Moyamoya syndrome in a pediatric NF-1 patient with underlying psychiatric diagnosis

Posted By Jonathan Mayl
Moyamoya syndrome in a pediatric NF-1 patient with underlying psychiatric diagnosis

Moyamoya syndrome is a rare cerebrovasculopathy of unknown etiology but is associated with multiple risk factors. Moyamoya was first discovered in Japan and is reported to have an increased prevalence in the Japanese population. The term moyamoya translates into puff of smoke and is named after the finding of the collateral cerebrovasculature that develops secondary to the occluded internal carotid artery at the entrance into the circle of Willis which characterizes this disease. Moyamoya should be included in the differential diagnosis in the pediatric population when a patient is presenting with stroke or stroke-like symptoms. Diagnosis can be made with cerebral angiogram or Magnetic resonance angiogram. Recent use of Magnetic resonance perfusion imaging, with a clinical correlation, has been shown to be useful in quantitatively assessing for the need for revascularization surgery. Considering our patients complex medical history of psychiatric illness and previously diagnosed neurofibromatosis, this modality proved instrumental in helping rule out moyamoya as the source of his worsening seizures and behavior. In our patient, it was determined that the relative perfusion for each side of the patient’s brain quantitatively lacked significant differences and he was therefore not a candidate for surgical revascularization.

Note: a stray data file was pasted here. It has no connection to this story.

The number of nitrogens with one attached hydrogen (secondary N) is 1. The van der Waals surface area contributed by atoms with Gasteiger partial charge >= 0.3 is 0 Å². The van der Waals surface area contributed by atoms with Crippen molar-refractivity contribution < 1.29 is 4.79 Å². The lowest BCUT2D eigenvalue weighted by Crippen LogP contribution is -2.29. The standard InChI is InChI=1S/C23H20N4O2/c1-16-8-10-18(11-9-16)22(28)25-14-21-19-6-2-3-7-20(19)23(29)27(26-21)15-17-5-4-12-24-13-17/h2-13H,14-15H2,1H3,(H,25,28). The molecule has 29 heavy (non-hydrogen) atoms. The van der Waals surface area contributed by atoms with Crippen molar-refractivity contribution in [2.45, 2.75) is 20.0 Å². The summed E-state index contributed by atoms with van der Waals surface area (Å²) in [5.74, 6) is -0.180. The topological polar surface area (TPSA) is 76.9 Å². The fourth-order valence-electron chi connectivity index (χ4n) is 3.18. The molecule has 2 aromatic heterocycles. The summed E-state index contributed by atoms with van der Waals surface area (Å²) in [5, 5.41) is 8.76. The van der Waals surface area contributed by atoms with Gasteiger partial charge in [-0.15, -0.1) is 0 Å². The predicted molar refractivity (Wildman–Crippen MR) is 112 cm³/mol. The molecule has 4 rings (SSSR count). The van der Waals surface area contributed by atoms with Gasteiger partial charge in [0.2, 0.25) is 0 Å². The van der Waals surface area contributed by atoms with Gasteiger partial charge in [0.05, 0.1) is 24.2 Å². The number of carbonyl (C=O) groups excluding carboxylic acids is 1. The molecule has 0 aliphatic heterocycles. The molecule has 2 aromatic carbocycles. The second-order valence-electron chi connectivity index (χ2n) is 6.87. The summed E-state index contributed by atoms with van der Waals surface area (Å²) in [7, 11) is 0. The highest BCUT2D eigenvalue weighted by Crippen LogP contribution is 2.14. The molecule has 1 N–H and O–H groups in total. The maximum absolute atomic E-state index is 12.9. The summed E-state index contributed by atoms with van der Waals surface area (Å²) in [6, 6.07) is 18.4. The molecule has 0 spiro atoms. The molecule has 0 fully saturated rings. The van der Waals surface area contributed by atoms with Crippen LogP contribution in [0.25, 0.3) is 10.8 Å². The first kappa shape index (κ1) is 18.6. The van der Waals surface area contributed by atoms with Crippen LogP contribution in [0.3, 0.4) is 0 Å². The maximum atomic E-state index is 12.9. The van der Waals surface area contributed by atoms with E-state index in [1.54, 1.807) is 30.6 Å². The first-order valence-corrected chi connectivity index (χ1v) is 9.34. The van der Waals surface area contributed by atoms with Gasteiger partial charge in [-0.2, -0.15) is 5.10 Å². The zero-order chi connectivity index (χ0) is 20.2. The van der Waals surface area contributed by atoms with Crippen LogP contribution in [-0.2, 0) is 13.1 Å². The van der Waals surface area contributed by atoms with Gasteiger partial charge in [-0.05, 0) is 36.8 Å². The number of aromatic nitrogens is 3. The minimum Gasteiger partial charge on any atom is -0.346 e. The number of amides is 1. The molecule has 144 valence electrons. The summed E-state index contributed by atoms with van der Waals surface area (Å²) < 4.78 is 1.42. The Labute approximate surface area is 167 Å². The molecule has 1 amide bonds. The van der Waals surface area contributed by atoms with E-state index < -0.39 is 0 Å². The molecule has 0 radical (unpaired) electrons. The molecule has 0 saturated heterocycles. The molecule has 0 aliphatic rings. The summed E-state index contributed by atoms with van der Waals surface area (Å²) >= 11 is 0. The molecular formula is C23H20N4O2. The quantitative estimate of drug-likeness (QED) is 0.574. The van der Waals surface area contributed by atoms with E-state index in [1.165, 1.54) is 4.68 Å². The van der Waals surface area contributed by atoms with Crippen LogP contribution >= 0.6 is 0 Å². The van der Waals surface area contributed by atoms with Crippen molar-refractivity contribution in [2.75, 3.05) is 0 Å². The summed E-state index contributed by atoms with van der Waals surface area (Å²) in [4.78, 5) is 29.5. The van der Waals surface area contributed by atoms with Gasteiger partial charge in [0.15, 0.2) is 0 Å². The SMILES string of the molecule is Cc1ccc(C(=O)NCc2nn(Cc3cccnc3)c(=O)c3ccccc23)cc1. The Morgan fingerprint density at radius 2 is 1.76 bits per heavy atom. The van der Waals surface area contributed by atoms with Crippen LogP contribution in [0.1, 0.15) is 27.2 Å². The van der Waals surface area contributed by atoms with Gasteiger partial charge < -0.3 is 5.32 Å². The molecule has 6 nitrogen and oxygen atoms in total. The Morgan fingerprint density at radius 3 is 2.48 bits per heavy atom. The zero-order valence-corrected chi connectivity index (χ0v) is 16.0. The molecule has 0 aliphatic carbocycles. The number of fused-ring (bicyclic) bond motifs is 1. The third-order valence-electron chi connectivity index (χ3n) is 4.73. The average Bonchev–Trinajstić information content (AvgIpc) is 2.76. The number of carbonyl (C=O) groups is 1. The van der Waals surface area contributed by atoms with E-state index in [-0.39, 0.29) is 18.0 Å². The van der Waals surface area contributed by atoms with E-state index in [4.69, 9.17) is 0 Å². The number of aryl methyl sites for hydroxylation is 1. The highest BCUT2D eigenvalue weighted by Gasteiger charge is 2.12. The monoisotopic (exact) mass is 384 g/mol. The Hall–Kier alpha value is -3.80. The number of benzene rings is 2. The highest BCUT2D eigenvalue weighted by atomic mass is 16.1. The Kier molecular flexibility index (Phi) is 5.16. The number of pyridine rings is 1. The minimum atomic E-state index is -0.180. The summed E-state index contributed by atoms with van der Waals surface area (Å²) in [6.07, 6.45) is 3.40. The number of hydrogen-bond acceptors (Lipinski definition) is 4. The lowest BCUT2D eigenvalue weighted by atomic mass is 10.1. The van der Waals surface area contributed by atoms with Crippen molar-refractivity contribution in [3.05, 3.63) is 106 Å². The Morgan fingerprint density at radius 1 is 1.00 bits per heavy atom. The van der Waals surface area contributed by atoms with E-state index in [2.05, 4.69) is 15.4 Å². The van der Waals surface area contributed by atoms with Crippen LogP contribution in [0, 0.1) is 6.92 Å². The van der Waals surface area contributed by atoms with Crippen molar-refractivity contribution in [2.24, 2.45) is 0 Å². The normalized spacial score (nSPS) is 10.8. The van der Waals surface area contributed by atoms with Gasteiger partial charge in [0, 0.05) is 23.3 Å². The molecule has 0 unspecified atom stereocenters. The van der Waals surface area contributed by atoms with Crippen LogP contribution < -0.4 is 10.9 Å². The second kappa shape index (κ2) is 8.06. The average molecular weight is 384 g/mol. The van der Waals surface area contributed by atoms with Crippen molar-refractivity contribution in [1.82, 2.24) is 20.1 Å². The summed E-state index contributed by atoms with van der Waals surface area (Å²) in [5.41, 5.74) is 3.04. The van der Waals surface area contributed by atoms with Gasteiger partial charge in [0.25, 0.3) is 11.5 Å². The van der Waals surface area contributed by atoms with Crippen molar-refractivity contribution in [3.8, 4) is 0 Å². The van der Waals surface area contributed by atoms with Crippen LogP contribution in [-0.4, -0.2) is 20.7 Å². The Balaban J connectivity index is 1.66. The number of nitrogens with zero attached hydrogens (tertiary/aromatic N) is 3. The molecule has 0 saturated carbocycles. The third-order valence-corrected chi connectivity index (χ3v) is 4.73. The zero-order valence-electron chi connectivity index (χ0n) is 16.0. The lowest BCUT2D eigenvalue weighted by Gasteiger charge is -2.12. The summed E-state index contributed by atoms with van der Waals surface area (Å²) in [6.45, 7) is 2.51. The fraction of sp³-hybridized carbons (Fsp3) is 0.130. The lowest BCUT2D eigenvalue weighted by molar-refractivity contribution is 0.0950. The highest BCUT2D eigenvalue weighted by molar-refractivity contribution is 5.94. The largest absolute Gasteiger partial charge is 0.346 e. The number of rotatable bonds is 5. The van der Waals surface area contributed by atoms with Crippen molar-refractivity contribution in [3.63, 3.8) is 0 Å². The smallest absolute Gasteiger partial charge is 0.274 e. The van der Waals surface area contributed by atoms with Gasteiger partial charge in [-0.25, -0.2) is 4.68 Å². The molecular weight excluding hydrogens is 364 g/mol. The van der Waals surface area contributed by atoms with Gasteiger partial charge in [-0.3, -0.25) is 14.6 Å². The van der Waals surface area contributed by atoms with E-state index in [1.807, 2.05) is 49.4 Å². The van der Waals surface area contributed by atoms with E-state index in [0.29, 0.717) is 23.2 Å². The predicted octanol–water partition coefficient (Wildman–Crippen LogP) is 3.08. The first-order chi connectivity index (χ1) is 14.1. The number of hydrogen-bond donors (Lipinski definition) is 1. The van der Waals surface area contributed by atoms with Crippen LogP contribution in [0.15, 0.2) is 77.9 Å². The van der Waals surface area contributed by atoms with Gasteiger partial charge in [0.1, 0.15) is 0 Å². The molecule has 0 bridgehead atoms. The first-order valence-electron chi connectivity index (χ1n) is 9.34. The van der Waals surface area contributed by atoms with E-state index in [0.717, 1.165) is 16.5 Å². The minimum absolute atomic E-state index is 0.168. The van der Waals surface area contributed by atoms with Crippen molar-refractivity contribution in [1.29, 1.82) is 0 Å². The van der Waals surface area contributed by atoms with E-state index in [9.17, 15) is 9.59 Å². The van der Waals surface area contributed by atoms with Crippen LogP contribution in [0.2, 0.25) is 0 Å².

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  • Jonathan Mayl 2016-09-29 01:00:41

    You are correct, Moyamoya is a know entity. However, this is an interesting case because of the co-morbid psychiatric condition, and NF-1 brought complexity to determining the proper therapeutic approach. Most importantly, this case is special to be publish because we used a combination of IVY sign on FLAIR, and MR-perfusion imaging modalities to determine if the worsening sx were due to moyamoya or the patients comorbid conditions. This information helped us determine the need, or lack thereof, for revascularization surgery in our patient.

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  • Roland Talanow 2016-09-24 22:33:00

    Moyamoya is a known entity. What makes this case special to be published? Thank you.

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  • Anonymous 2016-09-08 20:30:30

    Really interesting case! I look forward to seeing a full report.

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